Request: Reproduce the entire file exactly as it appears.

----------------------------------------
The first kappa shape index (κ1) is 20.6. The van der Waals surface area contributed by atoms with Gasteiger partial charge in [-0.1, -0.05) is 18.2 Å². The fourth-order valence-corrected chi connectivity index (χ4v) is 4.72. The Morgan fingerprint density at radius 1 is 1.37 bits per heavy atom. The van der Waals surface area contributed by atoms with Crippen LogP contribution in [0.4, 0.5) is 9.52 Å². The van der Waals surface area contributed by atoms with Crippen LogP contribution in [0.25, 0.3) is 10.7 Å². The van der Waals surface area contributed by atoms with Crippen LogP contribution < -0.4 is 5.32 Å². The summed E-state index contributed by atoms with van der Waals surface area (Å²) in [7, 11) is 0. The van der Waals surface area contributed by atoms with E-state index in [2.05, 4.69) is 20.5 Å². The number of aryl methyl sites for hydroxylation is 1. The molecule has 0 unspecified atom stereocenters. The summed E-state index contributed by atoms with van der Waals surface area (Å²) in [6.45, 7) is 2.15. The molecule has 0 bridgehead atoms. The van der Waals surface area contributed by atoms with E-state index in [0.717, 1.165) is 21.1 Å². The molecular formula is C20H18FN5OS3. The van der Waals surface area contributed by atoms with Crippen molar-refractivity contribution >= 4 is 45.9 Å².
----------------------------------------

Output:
The first kappa shape index (κ1) is 20.6. The van der Waals surface area contributed by atoms with Gasteiger partial charge in [-0.1, -0.05) is 18.2 Å². The fourth-order valence-corrected chi connectivity index (χ4v) is 4.72. The Morgan fingerprint density at radius 1 is 1.37 bits per heavy atom. The van der Waals surface area contributed by atoms with Crippen LogP contribution in [0.4, 0.5) is 9.52 Å². The van der Waals surface area contributed by atoms with Crippen LogP contribution in [0.25, 0.3) is 10.7 Å². The van der Waals surface area contributed by atoms with Crippen LogP contribution < -0.4 is 5.32 Å². The summed E-state index contributed by atoms with van der Waals surface area (Å²) in [7, 11) is 0. The van der Waals surface area contributed by atoms with E-state index in [2.05, 4.69) is 20.5 Å². The number of aryl methyl sites for hydroxylation is 1. The molecule has 0 unspecified atom stereocenters. The summed E-state index contributed by atoms with van der Waals surface area (Å²) in [6.45, 7) is 2.15. The molecule has 0 bridgehead atoms. The van der Waals surface area contributed by atoms with E-state index in [0.717, 1.165) is 21.1 Å². The molecular formula is C20H18FN5OS3. The van der Waals surface area contributed by atoms with Crippen molar-refractivity contribution >= 4 is 45.9 Å².